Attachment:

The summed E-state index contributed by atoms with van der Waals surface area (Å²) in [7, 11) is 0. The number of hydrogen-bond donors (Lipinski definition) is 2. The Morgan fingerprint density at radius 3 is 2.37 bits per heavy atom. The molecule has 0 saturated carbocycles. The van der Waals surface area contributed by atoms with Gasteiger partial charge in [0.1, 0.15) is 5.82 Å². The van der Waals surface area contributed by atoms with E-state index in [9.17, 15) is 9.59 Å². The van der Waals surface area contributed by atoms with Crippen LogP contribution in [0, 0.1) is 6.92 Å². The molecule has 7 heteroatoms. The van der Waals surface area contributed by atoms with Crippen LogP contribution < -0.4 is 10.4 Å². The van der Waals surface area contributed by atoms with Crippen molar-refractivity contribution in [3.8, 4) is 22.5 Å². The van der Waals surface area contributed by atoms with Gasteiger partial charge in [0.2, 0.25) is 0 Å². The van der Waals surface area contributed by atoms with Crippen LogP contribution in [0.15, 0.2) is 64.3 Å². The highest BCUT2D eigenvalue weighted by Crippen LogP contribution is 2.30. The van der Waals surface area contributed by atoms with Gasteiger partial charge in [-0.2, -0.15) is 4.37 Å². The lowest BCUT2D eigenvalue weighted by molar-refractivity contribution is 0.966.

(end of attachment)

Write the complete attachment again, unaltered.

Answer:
The summed E-state index contributed by atoms with van der Waals surface area (Å²) in [7, 11) is 0. The number of hydrogen-bond donors (Lipinski definition) is 2. The Morgan fingerprint density at radius 3 is 2.37 bits per heavy atom. The molecule has 0 saturated carbocycles. The van der Waals surface area contributed by atoms with Gasteiger partial charge in [0.1, 0.15) is 5.82 Å². The van der Waals surface area contributed by atoms with E-state index in [9.17, 15) is 9.59 Å². The van der Waals surface area contributed by atoms with Crippen LogP contribution in [0, 0.1) is 6.92 Å². The molecule has 7 heteroatoms. The van der Waals surface area contributed by atoms with Crippen LogP contribution < -0.4 is 10.4 Å². The van der Waals surface area contributed by atoms with Crippen molar-refractivity contribution in [3.8, 4) is 22.5 Å². The van der Waals surface area contributed by atoms with Gasteiger partial charge in [0.2, 0.25) is 0 Å². The van der Waals surface area contributed by atoms with Crippen LogP contribution in [0.15, 0.2) is 64.3 Å². The highest BCUT2D eigenvalue weighted by Crippen LogP contribution is 2.30. The van der Waals surface area contributed by atoms with Gasteiger partial charge in [-0.2, -0.15) is 4.37 Å². The lowest BCUT2D eigenvalue weighted by molar-refractivity contribution is 0.966.